Chick-fil-A restaurateur Andy Duncan, Kennesaw City Councilman Bill Thrash, and state Sen. Lindsey Tippins were feted at the Dec. 5 luncheon of the Northwest Cobb Area Council of the Cobb Chamber, held at the Marietta Country Club.
Duncan, 46, was named the 2012 Acworth Citizen of the Year. He was nominated by Acworth Mayor Tommy
For 12 years, he has owned and operated two Chick-fil-A restaurants in Acworth, one on North Cobb Parkway and another on Mars Hill Road.
“I am certainly blessed to work with an organization that not only encourages you to be involved in your community, but it’s an expectation that you’re entrenched,” Duncan said.
His volunteer work often takes the form of food donations and deliveries to high schools like Kennesaw Mountain, North Cobb and Allatoona. Last night, he provided sandwiches for North Cobb’s football team before the playoff game in Lovejoy.
Duncan also donates his time to the Kennesaw Mountain High School booster club and mentor program, MUST Ministries and as a member of NorthStar Church.
“Our church body gives of itself daily. They are truly an example for our community,” he said about the 900 weekly attendees. “There are so many giving of themselves, they’re an example to me.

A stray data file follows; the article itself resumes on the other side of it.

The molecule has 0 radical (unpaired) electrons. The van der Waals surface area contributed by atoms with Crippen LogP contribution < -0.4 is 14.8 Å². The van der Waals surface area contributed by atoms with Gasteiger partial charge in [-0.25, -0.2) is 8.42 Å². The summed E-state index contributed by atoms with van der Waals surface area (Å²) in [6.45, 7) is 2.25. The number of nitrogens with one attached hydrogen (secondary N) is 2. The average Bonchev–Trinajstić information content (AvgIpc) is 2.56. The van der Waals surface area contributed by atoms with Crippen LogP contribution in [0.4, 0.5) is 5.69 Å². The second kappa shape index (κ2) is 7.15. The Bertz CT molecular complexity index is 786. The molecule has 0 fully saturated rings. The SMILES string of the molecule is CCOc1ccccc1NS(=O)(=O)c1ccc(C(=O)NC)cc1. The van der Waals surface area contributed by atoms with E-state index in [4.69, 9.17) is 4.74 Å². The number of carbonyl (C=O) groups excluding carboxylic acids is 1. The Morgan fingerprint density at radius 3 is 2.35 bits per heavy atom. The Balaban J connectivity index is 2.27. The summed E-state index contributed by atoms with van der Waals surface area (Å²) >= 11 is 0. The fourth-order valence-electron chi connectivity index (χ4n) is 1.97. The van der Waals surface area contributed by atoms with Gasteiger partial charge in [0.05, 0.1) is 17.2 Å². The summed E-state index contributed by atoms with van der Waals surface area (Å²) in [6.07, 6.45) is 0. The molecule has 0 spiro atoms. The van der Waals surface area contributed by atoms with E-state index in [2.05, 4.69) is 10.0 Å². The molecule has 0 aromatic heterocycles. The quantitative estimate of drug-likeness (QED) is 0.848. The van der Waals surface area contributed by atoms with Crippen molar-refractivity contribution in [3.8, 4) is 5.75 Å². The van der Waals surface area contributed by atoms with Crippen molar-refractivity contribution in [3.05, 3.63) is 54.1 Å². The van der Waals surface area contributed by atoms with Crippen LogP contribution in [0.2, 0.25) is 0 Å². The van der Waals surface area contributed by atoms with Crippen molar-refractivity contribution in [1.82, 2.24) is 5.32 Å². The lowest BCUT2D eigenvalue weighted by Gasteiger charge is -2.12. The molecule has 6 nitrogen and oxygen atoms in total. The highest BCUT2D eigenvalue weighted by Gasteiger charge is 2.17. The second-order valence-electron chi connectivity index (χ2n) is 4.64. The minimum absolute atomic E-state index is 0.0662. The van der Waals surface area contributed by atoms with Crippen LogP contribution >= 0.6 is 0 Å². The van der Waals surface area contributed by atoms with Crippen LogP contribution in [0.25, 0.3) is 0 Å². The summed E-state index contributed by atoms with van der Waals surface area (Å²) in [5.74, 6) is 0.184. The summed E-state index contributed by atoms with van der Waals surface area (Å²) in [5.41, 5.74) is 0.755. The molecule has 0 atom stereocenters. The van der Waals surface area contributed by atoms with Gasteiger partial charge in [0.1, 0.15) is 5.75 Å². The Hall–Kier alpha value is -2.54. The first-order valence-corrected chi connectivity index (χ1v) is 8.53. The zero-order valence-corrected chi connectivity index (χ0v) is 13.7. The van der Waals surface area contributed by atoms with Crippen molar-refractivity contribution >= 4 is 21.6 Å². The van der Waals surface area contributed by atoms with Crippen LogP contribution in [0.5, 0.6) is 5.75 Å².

“The reality is there are so many folks in our community that give of their resources, time and talent. How you narrow that down to one person, I don’t know,” Duncan said. “I’m certainly honored by it, but I want to accept it on behalf of the community. It’s such a giving community.”
City Councilman Bill Thrash was named Kennesaw’s Citizen of the Year. In January, he’ll begin his 12th year on council.
Thrash, 58, volunteers at the Kennesaw Teen Center, which bears his name.
“Plant the seed and make the difference and take care of our youth. That’s my big push. They’re our future,” Thrash said. “We’ve got to do something to make sure they get the foundation and education they need to carry this country forward.”
Thrash, an Army veteran, said he was “overwhelmed” by the honor.
“I’m just kind of an idea guy,” he said. “I just planted seeds over the last 20 years and tried to watch them grow.”
It was also a surprise to Thrash, who is battling cancer.
“I knew about it the day before only because I’m sick and had trouble getting out,” he said.
Tippins was named West Cobb Citizen of the Year.
“It’s a very humbling experience to receive that kind of recognition,” said Tippins, 63. “There are 50 people who could receive it and be equally deserving. Cobb County has so many people who do so much to make it what it is. We’re blessed with a great community. It’s hard to pick someone out. I’m grateful that they did it, but I’m no more deserving than 50 other people.”
His volunteer work includes such nonprofits as the Calvary Children’s Home, the Fellowship of Christian Athletes, Midway Presbyterian Church and the North Georgia State Fair board.
He previously served 12 years on the Cobb school board, including three as chairman.
Each of the honorees received a glass sculpture created by Lillie Glassblowers of Marietta. Nearly 100 people attended the luncheon.